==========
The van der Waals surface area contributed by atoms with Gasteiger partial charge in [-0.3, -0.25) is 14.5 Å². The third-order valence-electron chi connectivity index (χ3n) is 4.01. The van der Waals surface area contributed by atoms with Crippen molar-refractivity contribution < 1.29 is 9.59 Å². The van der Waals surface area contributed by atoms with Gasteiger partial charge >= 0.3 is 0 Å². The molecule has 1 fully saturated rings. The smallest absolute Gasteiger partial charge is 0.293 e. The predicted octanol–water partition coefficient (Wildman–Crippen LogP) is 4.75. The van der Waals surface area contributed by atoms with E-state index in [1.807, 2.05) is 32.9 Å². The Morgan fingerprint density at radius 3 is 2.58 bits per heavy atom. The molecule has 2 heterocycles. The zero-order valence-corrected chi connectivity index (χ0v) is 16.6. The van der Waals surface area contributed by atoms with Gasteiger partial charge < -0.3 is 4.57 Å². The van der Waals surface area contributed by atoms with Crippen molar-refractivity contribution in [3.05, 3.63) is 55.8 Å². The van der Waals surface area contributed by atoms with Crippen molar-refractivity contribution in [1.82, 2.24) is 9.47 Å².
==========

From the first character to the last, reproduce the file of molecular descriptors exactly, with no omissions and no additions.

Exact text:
The van der Waals surface area contributed by atoms with Gasteiger partial charge in [-0.3, -0.25) is 14.5 Å². The third-order valence-electron chi connectivity index (χ3n) is 4.01. The van der Waals surface area contributed by atoms with Crippen molar-refractivity contribution < 1.29 is 9.59 Å². The van der Waals surface area contributed by atoms with Gasteiger partial charge >= 0.3 is 0 Å². The molecule has 1 fully saturated rings. The smallest absolute Gasteiger partial charge is 0.293 e. The predicted octanol–water partition coefficient (Wildman–Crippen LogP) is 4.75. The van der Waals surface area contributed by atoms with E-state index in [1.807, 2.05) is 32.9 Å². The Morgan fingerprint density at radius 3 is 2.58 bits per heavy atom. The molecule has 2 heterocycles. The zero-order valence-corrected chi connectivity index (χ0v) is 16.6. The van der Waals surface area contributed by atoms with Gasteiger partial charge < -0.3 is 4.57 Å². The van der Waals surface area contributed by atoms with Crippen molar-refractivity contribution in [3.05, 3.63) is 55.8 Å². The van der Waals surface area contributed by atoms with Crippen molar-refractivity contribution in [1.82, 2.24) is 9.47 Å².